Histrelin acetate, sold under the brand names Vantas and Supprelin
LA (by Endo International) among others, is a nonapeptide analogue of gonadotropin-releasing hormone (GnRH) with added potency. When present in the bloodstream, it acts on particular cells of the pituitary gland called gonadotropes. Histrelin stimulates these cells to release luteinizing hormone and follicle-stimulating hormone. Thus it is considered a gonadotropin-releasing hormone agonist or GnRH agonist.
Histrelin is used to treat hormone-sensitive cancers of the prostate in men and uterine fibroids in women. In addition, histrelin has been proven to be highly effective in treating central precocious puberty in children.
It is available as a daily intramuscular injection.
Histrelin is also available in a 12-month subcutaneous implant (Vantas) for the palliative treatment of advanced prostate cancer, since 2005 in the US, and since Jan 2010 in the UK.
A 12-month subcutaneous implant (Supprelin
LA) for central precocious puberty (CPP) was approved on May 3, 2007 by the U.S. Food and Drug Administration.
Histrelin is also part of the primary care protocol in transgender children/youth, and is used in suppressing cis-sex puberty, until the patient is ready to begin cross-sex hormonal therapy.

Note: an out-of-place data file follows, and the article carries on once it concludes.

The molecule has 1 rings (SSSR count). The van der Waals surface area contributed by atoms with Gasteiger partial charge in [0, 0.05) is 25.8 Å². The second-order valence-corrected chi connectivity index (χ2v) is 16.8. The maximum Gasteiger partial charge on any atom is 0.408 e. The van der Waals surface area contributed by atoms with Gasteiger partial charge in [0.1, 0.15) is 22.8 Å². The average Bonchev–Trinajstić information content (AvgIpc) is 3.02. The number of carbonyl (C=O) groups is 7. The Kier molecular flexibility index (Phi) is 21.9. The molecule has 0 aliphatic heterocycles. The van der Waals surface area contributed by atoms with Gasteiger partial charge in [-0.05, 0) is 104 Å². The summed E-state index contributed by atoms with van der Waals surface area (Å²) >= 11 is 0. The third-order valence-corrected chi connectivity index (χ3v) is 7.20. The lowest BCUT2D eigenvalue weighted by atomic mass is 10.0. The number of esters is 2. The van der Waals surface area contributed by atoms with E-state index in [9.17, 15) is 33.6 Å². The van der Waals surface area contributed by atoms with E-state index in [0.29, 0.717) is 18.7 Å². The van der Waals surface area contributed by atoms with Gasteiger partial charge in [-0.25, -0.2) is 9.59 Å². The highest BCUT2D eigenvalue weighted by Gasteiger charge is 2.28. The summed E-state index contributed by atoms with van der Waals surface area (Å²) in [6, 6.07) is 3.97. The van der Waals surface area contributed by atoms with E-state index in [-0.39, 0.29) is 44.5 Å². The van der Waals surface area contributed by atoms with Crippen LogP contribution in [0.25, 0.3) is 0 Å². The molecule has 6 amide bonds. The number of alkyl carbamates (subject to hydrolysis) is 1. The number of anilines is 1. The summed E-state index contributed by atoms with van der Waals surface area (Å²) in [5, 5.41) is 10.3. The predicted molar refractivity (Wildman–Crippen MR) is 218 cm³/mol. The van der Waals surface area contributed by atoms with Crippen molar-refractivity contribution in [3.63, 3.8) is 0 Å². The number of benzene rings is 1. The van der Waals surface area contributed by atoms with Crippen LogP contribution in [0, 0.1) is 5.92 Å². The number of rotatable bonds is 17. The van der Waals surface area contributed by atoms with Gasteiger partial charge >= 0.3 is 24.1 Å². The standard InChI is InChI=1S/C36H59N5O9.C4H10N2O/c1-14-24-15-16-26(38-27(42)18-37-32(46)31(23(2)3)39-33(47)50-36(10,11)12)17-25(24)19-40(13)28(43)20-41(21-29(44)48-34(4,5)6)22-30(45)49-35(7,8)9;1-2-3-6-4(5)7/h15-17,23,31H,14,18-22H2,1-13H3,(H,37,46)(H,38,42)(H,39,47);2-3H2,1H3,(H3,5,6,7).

Side effects are mainly due to low testosterone levels and include headache, hot flashes, reduced libido, and erectile dysfunction.
In a process known as downregulation, daily stimulation of pituitary gonadotropes causes them to become desensitized to the effects of histrelin. As a consequence, levels of LH and FSH fall after a short period of time. From that point forward, as long as histrelin is administered, the levels of LH and FSH in the blood remain low.
This prolonged lowering of LH and FSH levels is the rationale for therapy using GnRH agonists. Since LH and FSH stimulate the gonads to produce estrogens and androgens in females and males respectively, histrelin can effectively be used to decrease the sex steroids in the blood of patients.